Experimental artworks by Andy Warhol which were commissioned by Commodore, the creators of the Amiga computer, have been recovered from 30 year old floppy discs, reports the BBC.
The digital pieces were produced in 1985 to celebrate the launch of the Amiga 1000 computer. A painstaking three-year project has now recovered the images which were saved in an obscure data format. The images were recovered by staff and students who are members of Carnegie Mellon University’s computer club. Reverse engineering of the 80’s Amiga format helped to recover the artworks which turned out to be signed electronic facsimiles of Warhol’s most famous creations. 18 images in total were recovered, a dozen of which are signed by Andy Warhol.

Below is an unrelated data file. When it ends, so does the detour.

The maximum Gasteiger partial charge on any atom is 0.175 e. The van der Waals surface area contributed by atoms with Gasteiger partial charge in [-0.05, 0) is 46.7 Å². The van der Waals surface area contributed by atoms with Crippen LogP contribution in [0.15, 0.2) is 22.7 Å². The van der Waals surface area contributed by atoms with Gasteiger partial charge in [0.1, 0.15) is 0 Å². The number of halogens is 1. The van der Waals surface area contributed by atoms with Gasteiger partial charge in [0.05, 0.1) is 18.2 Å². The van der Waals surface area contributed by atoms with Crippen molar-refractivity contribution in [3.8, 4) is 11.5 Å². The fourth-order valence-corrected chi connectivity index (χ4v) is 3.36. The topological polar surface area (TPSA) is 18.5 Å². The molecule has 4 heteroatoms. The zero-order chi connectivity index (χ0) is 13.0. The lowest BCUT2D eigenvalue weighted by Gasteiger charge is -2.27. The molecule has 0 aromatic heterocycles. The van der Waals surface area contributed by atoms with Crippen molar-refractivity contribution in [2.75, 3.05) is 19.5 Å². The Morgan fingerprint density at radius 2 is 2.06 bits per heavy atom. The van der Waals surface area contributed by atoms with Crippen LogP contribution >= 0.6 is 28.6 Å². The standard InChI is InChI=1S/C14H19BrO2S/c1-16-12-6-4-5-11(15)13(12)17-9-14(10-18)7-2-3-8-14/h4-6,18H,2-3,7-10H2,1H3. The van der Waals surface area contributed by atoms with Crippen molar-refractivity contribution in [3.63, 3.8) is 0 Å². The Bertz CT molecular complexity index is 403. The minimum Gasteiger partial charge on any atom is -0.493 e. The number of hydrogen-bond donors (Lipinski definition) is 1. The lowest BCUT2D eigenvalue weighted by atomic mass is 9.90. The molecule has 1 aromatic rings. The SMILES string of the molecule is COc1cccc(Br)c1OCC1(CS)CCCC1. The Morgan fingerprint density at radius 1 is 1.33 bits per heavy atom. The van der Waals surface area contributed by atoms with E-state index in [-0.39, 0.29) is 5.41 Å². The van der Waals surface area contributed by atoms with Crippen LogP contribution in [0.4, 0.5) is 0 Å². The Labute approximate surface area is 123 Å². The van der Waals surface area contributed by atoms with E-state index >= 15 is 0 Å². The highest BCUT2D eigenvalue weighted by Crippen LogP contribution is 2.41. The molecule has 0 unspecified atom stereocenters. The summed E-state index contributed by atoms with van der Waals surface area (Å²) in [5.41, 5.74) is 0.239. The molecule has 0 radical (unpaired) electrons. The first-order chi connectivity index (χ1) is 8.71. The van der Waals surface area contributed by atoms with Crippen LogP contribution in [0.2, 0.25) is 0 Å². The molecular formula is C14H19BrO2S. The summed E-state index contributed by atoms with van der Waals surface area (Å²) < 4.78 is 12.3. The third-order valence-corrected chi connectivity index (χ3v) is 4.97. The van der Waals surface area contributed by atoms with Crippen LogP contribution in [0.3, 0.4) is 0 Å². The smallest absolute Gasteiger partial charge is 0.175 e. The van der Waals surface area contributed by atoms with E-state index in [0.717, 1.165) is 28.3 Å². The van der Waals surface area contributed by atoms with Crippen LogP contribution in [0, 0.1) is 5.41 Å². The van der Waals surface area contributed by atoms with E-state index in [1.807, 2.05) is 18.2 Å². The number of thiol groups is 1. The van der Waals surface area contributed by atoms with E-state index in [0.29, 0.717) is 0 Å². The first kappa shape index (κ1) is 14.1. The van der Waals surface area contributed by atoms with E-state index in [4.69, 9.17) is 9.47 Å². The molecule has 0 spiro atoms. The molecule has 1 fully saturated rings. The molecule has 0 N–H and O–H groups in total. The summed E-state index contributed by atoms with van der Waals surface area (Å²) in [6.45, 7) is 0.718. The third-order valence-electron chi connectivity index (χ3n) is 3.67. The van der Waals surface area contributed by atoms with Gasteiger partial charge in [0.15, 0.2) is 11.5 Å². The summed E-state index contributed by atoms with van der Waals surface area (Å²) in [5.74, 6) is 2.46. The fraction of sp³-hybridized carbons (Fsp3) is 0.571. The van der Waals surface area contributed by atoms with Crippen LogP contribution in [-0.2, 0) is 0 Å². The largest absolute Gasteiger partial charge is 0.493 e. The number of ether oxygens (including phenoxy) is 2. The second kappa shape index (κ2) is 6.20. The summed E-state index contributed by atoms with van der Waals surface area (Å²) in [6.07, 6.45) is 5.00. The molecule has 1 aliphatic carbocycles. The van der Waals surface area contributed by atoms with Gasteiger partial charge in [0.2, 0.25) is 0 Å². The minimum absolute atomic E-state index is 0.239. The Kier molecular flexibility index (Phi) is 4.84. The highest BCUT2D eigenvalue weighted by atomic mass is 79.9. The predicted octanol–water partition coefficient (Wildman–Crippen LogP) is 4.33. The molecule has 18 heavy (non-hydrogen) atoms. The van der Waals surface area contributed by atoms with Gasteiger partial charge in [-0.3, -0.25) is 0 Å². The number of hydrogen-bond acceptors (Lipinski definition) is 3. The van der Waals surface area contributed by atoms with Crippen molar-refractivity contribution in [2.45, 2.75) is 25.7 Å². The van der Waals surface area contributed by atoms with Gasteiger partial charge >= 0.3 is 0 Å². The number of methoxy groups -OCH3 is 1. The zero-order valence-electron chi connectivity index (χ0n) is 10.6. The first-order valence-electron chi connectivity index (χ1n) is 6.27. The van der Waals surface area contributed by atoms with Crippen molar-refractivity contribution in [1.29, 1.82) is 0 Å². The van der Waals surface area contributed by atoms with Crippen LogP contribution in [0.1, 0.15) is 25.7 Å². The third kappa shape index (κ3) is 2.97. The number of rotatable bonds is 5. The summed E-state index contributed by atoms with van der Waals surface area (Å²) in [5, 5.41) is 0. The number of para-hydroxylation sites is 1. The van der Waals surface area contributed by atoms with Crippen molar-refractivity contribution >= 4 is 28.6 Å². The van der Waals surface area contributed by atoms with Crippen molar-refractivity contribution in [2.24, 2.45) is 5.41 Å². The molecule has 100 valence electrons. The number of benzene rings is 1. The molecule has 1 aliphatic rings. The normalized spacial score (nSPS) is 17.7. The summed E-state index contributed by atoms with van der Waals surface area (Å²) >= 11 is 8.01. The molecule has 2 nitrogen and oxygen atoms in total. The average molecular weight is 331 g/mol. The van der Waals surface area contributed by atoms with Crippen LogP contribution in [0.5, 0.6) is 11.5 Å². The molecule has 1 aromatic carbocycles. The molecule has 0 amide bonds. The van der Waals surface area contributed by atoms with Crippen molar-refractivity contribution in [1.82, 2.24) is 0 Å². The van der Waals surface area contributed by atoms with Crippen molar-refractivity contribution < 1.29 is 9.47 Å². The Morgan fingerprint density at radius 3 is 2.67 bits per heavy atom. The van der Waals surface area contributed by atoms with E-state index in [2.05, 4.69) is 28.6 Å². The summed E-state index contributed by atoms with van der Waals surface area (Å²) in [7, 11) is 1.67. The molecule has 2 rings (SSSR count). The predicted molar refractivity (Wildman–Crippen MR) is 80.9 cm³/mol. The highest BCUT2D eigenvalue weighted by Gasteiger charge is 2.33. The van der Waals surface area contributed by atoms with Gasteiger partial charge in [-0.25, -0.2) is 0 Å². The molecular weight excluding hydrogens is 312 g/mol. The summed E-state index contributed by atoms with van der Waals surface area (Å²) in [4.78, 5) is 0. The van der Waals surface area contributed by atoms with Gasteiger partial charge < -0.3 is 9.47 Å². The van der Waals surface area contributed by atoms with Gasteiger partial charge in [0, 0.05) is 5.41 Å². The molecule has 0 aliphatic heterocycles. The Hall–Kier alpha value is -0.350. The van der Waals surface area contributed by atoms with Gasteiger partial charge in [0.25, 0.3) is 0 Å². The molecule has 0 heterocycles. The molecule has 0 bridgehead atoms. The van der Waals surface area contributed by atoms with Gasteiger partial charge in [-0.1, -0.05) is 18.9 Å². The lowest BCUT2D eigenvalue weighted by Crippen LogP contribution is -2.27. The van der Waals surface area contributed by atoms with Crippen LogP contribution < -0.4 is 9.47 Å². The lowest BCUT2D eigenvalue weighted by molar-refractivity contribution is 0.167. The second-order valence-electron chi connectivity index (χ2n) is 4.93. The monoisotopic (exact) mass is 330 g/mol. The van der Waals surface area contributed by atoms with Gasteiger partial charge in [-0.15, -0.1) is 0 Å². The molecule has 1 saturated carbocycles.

Director of the Andy Warhol Museum Eric Shiner explains how Warhol remained interested in new technology throughout his life, "Warhol saw no limits to his art practice. These computer generated images underscore his spirit of experimentation and his willingness to embrace new media." The Warhol Museum filmed a documentary of the recovery process which will debut at the museum on the 10th of May.
Image credit: Andy Warhol and Debbie Harry using ProPaint on the Amiga 1000 - via the Computer History Museum